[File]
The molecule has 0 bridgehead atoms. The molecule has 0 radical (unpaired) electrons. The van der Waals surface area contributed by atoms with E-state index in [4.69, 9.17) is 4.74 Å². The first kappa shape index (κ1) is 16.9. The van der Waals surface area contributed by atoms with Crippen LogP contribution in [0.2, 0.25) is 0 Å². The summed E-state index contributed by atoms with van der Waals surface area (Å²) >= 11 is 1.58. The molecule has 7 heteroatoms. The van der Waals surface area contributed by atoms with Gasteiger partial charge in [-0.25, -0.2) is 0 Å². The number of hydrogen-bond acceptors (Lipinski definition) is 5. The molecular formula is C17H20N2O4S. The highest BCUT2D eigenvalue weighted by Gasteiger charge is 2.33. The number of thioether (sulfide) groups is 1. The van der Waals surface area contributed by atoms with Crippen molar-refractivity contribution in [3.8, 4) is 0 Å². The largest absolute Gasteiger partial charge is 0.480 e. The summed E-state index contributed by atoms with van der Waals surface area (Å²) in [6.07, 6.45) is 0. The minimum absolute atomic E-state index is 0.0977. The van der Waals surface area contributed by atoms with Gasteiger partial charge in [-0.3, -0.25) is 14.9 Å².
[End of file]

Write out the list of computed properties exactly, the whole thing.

The molecule has 0 bridgehead atoms. The molecule has 0 radical (unpaired) electrons. The van der Waals surface area contributed by atoms with E-state index in [4.69, 9.17) is 4.74 Å². The first kappa shape index (κ1) is 16.9. The van der Waals surface area contributed by atoms with Crippen LogP contribution in [0.2, 0.25) is 0 Å². The summed E-state index contributed by atoms with van der Waals surface area (Å²) >= 11 is 1.58. The molecule has 7 heteroatoms. The van der Waals surface area contributed by atoms with Gasteiger partial charge in [-0.25, -0.2) is 0 Å². The number of hydrogen-bond acceptors (Lipinski definition) is 5. The molecular formula is C17H20N2O4S. The highest BCUT2D eigenvalue weighted by Gasteiger charge is 2.33. The number of thioether (sulfide) groups is 1. The van der Waals surface area contributed by atoms with Crippen molar-refractivity contribution in [3.8, 4) is 0 Å². The largest absolute Gasteiger partial charge is 0.480 e. The summed E-state index contributed by atoms with van der Waals surface area (Å²) in [6.07, 6.45) is 0. The minimum absolute atomic E-state index is 0.0977. The van der Waals surface area contributed by atoms with Gasteiger partial charge in [-0.3, -0.25) is 14.9 Å².